On April 22, 2022, Howard Kunreuther, James G Dinan Professor Emeritus operations information and decisions department of the Wharton School and CO-Director Emeritus of the Wharton risk management and Decision Process Center, was invited to the “The Not Unreasonable Podcast”, led by David Wright.
Professor Kundreuther has been involved in a stimulating discussion on risk and cognitive biases, by focusing on low probability and high consequence disasters and with particular attention to topical situations – such as climate change and pandemics.
Indeed, for instance, we often assume that a disaster is not going to happen to us. Even if, we would not focus on the likelihood of that event but on the consequences. Then we tend to follow our near ones, but those people are probably behaving as we do. The result is that we would do similar things.
If we were in a position to reflect on how we have to address biases, we would have thought about the long-term impacts. However, what actions could be taken to avoid things that are going to get much worse, if we don't take those steps, would be the question to tackle. Comparing it to the pandemic, the professor states as we would have seen the pandemic situation in a very different way if we would have been focused on the long terms effects. Therefore, concerning how would we behave and what might be different, we would be thinking much more long term - which is what we should be thinking about when we design buildings. However, we often do not do that, because we are thinking more myopically.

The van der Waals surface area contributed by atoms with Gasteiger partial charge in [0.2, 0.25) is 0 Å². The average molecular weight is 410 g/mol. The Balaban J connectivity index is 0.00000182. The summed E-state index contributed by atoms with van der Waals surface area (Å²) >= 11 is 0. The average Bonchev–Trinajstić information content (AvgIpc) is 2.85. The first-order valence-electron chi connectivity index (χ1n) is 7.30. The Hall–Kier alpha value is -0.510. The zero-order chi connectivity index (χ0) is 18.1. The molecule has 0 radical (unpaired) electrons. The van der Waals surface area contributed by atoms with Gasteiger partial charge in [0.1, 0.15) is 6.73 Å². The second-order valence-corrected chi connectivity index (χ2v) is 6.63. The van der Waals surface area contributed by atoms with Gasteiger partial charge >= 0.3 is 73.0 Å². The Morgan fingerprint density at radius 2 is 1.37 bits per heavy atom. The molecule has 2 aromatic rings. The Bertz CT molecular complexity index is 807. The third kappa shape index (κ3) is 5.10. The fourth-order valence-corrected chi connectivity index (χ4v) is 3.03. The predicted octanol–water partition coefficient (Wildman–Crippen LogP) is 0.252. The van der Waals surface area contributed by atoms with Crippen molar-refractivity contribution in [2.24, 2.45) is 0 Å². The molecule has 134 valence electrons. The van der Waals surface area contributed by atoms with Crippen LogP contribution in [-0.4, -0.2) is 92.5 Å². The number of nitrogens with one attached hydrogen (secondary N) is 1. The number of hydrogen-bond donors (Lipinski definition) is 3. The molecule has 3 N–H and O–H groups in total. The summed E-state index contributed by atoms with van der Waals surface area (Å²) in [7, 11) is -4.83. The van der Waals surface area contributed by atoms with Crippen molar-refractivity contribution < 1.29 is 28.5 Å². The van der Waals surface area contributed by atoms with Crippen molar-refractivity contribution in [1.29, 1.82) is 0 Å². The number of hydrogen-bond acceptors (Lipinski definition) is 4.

In response to that, Wright then asked how this relates to the efficiency resilience trade-off.
The professor replied by mentioning the case of solar panels vs other old energetical sources (5:14 and see the professor's paper on solar panels) and addressed the myopia bias. Indeed, we do place a much greater emphasis on immediate rewards rather than future ones.
Thus, since we have these biases, the question is how to overcome them and find appropriate solutions.
«Hope is what somehow we have learned from our experiences in the past, in order to be able to try to do a better job in the future».
«COVID-19 gives us lessons about climate change. Maybe there is something we can learn from how we did so poorly with the pandemic. And as a result, can make sure we do not make the same mistakes about climate change. [...] That really is what got me started in terms of working on how we could get people to adopt solar energy, realizing that if we do not do that now, we are in real, real trouble».
is a PhD Student at LUMSA University of Rome
and tutor of the European Master in Law and Economics - EMLE (Rome term)